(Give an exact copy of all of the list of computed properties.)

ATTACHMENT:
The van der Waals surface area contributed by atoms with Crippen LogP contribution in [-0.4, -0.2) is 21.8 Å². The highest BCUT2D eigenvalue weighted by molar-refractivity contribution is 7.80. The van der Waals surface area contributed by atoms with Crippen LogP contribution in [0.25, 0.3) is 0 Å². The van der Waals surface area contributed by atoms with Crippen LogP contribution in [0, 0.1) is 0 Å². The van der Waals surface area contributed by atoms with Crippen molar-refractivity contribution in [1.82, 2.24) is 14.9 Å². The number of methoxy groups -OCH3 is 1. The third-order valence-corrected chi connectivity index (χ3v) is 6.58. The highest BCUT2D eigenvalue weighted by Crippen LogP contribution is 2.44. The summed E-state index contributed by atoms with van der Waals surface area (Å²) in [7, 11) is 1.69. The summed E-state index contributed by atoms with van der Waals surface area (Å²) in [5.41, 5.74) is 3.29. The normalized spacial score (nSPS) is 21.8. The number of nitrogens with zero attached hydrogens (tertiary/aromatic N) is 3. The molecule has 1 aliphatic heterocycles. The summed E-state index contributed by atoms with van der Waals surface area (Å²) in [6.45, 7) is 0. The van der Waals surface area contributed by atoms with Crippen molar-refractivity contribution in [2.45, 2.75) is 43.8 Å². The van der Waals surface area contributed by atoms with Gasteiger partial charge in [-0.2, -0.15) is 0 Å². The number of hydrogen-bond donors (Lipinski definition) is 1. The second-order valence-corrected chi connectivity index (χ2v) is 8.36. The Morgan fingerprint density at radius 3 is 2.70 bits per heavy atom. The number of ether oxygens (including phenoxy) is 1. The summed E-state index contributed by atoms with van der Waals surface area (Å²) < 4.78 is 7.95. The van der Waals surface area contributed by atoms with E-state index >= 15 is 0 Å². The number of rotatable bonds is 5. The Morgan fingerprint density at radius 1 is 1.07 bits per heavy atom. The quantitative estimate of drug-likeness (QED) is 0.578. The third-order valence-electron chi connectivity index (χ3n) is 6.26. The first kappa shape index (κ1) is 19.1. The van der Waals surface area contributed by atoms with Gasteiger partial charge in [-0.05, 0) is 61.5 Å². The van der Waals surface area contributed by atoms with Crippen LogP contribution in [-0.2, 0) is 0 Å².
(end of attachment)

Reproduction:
The van der Waals surface area contributed by atoms with Crippen LogP contribution in [-0.4, -0.2) is 21.8 Å². The highest BCUT2D eigenvalue weighted by molar-refractivity contribution is 7.80. The van der Waals surface area contributed by atoms with Crippen LogP contribution in [0.25, 0.3) is 0 Å². The van der Waals surface area contributed by atoms with Crippen LogP contribution in [0, 0.1) is 0 Å². The van der Waals surface area contributed by atoms with Crippen molar-refractivity contribution in [1.82, 2.24) is 14.9 Å². The number of methoxy groups -OCH3 is 1. The third-order valence-corrected chi connectivity index (χ3v) is 6.58. The highest BCUT2D eigenvalue weighted by Crippen LogP contribution is 2.44. The summed E-state index contributed by atoms with van der Waals surface area (Å²) in [7, 11) is 1.69. The summed E-state index contributed by atoms with van der Waals surface area (Å²) in [5.41, 5.74) is 3.29. The normalized spacial score (nSPS) is 21.8. The number of nitrogens with zero attached hydrogens (tertiary/aromatic N) is 3. The molecule has 1 aliphatic heterocycles. The summed E-state index contributed by atoms with van der Waals surface area (Å²) in [6.45, 7) is 0. The van der Waals surface area contributed by atoms with Crippen molar-refractivity contribution in [2.45, 2.75) is 43.8 Å². The van der Waals surface area contributed by atoms with Gasteiger partial charge in [-0.2, -0.15) is 0 Å². The number of hydrogen-bond donors (Lipinski definition) is 1. The second-order valence-corrected chi connectivity index (χ2v) is 8.36. The Morgan fingerprint density at radius 3 is 2.70 bits per heavy atom. The number of ether oxygens (including phenoxy) is 1. The summed E-state index contributed by atoms with van der Waals surface area (Å²) < 4.78 is 7.95. The van der Waals surface area contributed by atoms with E-state index >= 15 is 0 Å². The number of rotatable bonds is 5. The Morgan fingerprint density at radius 1 is 1.07 bits per heavy atom. The quantitative estimate of drug-likeness (QED) is 0.578. The third-order valence-electron chi connectivity index (χ3n) is 6.26. The first kappa shape index (κ1) is 19.1. The van der Waals surface area contributed by atoms with Gasteiger partial charge in [-0.05, 0) is 61.5 Å². The van der Waals surface area contributed by atoms with Crippen LogP contribution in [-0.2, 0) is 0 Å².